James and Mary Kenny, authors of Whole-Life Parenting, dedicated their book to their twelve children “who have taught us most of what we know and in some cases more than we wanted to learn”
Living with other people physically and being connected with them emotionally inevitably involves learning more than we ever wanted to know.
We go into relationships expecting to learn some things—“I’ll learn more about my husband’s work.” “I’ll learn how to change a diaper.” Those anticipated lessons seem like things that we can master and control. Learning new things can be wonderful, too, especially discovering the beauties, strengths, and unique qualities of those we love.
Part of Family Life Education is sharing information about what to expect and how to deal with it. The more we can anticipate and plan for, the easier our lives will be, whether we are selecting appropriate playthings, coping with a teething toddler, or communicating with a teenager.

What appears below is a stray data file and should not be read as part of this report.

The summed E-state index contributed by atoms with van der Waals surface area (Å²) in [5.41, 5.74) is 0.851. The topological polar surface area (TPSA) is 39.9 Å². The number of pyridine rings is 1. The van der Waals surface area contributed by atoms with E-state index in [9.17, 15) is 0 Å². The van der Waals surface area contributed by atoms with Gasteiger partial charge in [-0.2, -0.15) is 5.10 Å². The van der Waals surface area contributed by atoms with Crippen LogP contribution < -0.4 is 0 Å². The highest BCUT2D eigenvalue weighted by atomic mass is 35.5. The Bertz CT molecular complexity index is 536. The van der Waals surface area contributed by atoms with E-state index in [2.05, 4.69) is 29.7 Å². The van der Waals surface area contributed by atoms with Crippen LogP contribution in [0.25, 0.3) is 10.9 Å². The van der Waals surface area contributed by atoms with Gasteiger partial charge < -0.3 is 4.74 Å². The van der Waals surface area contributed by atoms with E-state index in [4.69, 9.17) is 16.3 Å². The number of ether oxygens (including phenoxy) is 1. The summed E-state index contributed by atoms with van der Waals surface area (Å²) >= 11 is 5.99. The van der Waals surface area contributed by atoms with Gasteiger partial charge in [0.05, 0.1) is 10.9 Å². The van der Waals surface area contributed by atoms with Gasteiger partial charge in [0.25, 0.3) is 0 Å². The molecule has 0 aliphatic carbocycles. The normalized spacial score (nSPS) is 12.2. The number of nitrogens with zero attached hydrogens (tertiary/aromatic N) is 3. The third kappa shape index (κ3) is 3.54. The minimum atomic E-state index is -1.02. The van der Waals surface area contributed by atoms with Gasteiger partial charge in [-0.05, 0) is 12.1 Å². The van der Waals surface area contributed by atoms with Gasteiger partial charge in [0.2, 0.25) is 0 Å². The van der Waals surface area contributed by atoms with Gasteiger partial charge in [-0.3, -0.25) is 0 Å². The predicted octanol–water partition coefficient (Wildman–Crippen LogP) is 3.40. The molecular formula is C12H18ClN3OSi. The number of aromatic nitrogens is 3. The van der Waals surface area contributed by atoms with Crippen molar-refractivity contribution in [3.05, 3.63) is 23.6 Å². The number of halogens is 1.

Then there are those things that we didn’t or couldn’t anticipate: illness, a child we just don’t understand, changes in family structure. Life lessons that are not wonderful. Times when the universe grabs us, shakes us, and tells us that we are not in control.
Family Life Education can also offer support for those times when we are forced to learn. Interactive workshops can connect us to others with similar experiences and the wisdom that comes from life experience.
Learning makes us strong, sharing our knowledge makes all of us stronger.